"Education Experts" Lack Expertise?

Three years ago, when this blog started, retired professor Flor Lacanilao lamented over the media coverage of education policies. In A Critique of Some Commentaries on the Philippine K-12 Program, a stark contrast between who gets wide media coverage and who does not was highlighted. Lacanilao's exact words were "Note further that the nonscientist authors and cited authorities include prominent people in education, and that these nonscientist authors and cited authorities enjoy wide media coverage. I think this situation explains the present state of Philippine education." Lacanilao actually cited one of my articles as among those not receiving attention in spite of his opinion that what I wrote was supported by properly published studies. To establish expertise, Lacanilao was using an individual's record of research contribution as measured by how frequently one's publication had been cited by others. Such measurement, for instance, was reflected on the individual's Google Scholar record.

It turns out that Lacanilao's observations do not apply only to the Philippines. A similar predicament exists in the United States. Curriculum specialist Joel R. Malin and education professor Christopher Lubienski, both from University of Illinois, have authored a paper in the journal Education Policy Analysis Archives that suggests "...analyzing various indicators of expertise and media penetration, we find a weak relationship between expertise and media impact, but find significantly elevated media penetration for individuals working at a sub-sample of organizations promoting what we term “incentivist” education reforms, in spite of their generally lower levels of expertise...."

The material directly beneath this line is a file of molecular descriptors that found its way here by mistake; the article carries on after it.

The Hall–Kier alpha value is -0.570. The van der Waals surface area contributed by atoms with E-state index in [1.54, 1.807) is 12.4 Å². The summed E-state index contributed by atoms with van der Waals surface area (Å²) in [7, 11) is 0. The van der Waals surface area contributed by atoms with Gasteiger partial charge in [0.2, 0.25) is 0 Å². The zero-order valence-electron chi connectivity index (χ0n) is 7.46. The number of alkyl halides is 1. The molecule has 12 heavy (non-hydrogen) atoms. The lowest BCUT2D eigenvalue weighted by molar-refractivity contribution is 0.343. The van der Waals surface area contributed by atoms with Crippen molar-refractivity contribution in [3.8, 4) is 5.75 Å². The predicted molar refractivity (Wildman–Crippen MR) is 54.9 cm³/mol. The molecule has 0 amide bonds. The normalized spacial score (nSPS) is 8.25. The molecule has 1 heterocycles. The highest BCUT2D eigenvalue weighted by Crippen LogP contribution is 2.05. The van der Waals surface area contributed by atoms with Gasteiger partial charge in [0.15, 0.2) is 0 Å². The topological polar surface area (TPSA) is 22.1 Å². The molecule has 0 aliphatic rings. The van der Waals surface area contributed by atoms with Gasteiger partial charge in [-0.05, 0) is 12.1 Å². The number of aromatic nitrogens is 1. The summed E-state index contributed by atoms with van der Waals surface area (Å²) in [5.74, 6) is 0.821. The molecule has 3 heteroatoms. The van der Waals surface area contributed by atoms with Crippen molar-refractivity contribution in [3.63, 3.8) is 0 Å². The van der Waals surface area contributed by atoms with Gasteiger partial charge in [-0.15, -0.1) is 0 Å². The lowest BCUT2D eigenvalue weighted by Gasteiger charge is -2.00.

The following graphs taken from the paper show an inverse relation between expertise (as measured by Google Scholar) and media exposure:

Above figures copied from
MALIN, Joel R.; LUBIENSKI, Christopher. Educational Expertise, Advocacy, and Media Influence. Education Policy Analysis Archives, [S.l.], v. 23, p. 6, jan. 2015. ISSN 1068-2341. 

Malin also adds the following in a phys.org article that describes the above paper:

"Our findings suggest that individuals with less expertise can often have greater success in media penetration. Although some individuals might not have formal training in research methods for analyzing the issues about which they are speaking, they possess skills and orientations that make them accessible and appealing to the media. And when these people are affiliated with organizations that have strong media arms or outreach efforts, they have the support and the incentive to engage broader and policy audiences."
So when Lacanilao states that "this situation explains the present state of Philippine education", something similar may be said with regard to US education....